Currently, my kitchen table is filled with all the swag and gift baskets I’m bringing to GRL. I don’t want to forget anything, and since I’m driving down, I can bring a lot more than if I were flying. There is some swag I still need to finish making, and I keep tripping over a box of books the UPS guy delivered the other day. Maybe I should move those to a chair.

My husband is looking forward to me going to GRL so he can eat at the table again. Thankfully he gets the visual organization thing, but more than a few arguments have broken out because he moved an important paper into a meaningless pile right before company came over, and when I needed it, I couldn’t find it.

But I wouldn’t trade this gift (flaw?) for anything. It allows me to live inside other peoples’ heads and see the world through their eyes so I can get words on the page. It makes cheering me up after a hard day fairly easy: let me watch the sun set. Bliss. 🙂

I’d love to hear about your joys and the pitfalls you’ve run up against with visual organizing. What’s the best part? What’s the worst? And what to the people you live or work with think of your organizational habits?

~Posy Roberts

About Posy Roberts

Posy Roberts writes about romantic male love. Whether her characters are family men, drag queens, or lonely men searching for connections, they all find a home in her stories.

Posy is married to a man who makes sure she doesn’t forget to eat or sleep; her daughter, a budding author and dedicated Whovian, helps her come up with character names. When Posy’s not writing, she enjoys crafting, hiking, and singing spontaneously about the mundane, just to make normal seem more interesting.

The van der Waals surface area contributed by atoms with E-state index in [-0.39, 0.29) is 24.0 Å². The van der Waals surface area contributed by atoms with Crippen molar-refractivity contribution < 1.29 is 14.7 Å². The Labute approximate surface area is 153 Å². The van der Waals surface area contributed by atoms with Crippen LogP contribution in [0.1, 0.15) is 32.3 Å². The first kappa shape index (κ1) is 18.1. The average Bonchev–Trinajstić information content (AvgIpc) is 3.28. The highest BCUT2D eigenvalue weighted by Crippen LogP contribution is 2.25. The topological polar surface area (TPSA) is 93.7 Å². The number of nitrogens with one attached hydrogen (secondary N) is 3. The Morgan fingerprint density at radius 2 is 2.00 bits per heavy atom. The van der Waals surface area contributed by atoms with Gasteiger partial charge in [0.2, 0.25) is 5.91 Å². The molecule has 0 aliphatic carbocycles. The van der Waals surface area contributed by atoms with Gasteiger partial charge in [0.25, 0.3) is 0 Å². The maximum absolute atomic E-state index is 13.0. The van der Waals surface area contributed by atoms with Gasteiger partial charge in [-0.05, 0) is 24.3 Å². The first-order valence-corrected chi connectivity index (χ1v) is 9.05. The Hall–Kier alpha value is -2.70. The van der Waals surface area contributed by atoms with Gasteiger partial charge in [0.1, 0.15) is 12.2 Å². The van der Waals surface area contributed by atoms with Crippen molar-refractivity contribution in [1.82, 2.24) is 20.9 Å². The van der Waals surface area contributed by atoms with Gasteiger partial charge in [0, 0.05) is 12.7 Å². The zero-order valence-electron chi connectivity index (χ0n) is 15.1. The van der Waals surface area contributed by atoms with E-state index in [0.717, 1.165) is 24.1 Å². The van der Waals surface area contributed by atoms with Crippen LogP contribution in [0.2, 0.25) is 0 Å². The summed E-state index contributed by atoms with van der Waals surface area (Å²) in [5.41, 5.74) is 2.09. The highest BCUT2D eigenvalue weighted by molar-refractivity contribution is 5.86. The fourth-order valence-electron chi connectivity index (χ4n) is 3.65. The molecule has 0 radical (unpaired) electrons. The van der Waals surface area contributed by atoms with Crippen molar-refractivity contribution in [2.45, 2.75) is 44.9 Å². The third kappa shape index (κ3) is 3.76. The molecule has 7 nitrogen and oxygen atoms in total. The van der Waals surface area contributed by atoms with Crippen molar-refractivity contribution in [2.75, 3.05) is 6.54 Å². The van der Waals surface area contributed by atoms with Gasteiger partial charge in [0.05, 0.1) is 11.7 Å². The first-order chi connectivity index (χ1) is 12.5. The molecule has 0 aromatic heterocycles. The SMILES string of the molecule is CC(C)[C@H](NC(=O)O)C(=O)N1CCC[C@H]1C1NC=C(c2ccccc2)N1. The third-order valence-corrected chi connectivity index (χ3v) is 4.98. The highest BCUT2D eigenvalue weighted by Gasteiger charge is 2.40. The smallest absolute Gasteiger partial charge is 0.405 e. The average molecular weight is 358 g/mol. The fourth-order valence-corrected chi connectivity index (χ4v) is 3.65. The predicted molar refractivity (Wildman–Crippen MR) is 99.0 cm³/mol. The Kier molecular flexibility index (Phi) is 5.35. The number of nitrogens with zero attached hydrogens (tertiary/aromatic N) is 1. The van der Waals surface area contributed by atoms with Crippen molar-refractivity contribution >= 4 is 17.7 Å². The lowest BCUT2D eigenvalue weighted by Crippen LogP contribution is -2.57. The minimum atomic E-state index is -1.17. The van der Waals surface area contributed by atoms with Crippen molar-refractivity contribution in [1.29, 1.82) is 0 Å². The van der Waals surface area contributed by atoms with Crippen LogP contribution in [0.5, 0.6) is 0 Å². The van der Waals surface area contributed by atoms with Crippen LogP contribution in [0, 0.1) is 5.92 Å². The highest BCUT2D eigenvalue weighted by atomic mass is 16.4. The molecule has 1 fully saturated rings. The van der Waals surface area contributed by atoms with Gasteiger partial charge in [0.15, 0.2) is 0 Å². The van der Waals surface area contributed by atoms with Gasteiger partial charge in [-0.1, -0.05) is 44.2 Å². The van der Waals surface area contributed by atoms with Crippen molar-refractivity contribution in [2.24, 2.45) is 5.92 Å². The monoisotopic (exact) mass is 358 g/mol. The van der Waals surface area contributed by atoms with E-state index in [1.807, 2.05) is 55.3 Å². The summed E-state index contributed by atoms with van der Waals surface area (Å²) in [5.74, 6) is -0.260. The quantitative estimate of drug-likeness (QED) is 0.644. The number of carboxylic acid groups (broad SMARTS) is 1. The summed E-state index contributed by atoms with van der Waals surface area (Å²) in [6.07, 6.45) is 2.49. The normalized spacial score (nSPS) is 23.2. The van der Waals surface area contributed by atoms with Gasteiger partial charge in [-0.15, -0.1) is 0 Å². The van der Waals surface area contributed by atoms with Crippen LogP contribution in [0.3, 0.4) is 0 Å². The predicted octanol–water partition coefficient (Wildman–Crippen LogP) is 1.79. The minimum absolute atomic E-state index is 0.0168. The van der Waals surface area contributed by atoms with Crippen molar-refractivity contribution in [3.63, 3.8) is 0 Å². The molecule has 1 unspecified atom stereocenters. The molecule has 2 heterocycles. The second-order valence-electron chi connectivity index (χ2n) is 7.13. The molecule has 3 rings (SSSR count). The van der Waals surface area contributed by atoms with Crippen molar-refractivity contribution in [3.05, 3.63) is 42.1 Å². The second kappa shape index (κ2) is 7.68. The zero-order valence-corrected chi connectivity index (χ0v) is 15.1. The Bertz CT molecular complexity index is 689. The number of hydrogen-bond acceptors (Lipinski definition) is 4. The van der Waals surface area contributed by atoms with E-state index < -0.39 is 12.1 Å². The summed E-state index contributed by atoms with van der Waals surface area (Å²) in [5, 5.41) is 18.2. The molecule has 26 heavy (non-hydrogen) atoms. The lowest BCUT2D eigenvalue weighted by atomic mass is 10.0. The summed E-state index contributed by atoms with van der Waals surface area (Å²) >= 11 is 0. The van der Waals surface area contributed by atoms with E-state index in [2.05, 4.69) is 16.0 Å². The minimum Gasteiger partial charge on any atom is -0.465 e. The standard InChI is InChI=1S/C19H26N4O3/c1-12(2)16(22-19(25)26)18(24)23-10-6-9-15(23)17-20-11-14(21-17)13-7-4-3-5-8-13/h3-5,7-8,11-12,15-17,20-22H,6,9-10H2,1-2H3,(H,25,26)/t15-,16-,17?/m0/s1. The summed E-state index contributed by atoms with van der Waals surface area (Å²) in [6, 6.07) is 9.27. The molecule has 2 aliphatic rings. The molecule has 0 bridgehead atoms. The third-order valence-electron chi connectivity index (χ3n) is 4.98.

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4 thoughts on “Joys & Pitfalls of Visual Acuity ~ Outside the Margins with Posy Roberts

  1. Notebooks…
    Journals of every kind…
    I adore the people who invented colored tabs and sticky notes…
    (Before that it was white out!)

    The ‘notes’ on my iPhone and iPad…
    The Documents app on my iPad

    I’m going to look into the writing program Scrivener, sounds intriguing.

    I’d do the same with the diagram for the commune. I’ve even done it for children when we’ve read a book together to help them picture the flow of a story.

    Loved ‘Naked Organics’ so it definitely worked!

    • Journals… I love them so. If I like one, I buy it, despite having a small pile at home. I love the Reminders and Notes app on my phone and ipad. The Notes one has saved me many a time because it is linked between all my devices.

      I love the idea about drawing out a books as you read. I might use that with my daughter to help her get through some of the tougher, boring reads she has now in high school.

      And I’m thrilled you loved Naked Organics. 🙂 Thanks!

  2. oh… and when I’m researching our family tree I can’t do it without a diagram… especially since my great grandparents had 12 children (3 daughters who married 3 brothers!)

    • Definitely! When I was a family therapist, I even used that as I learned about the family set up and dynamics. It was a snapshot to remind that Suzie had a contentious relationship with her second brother and so on.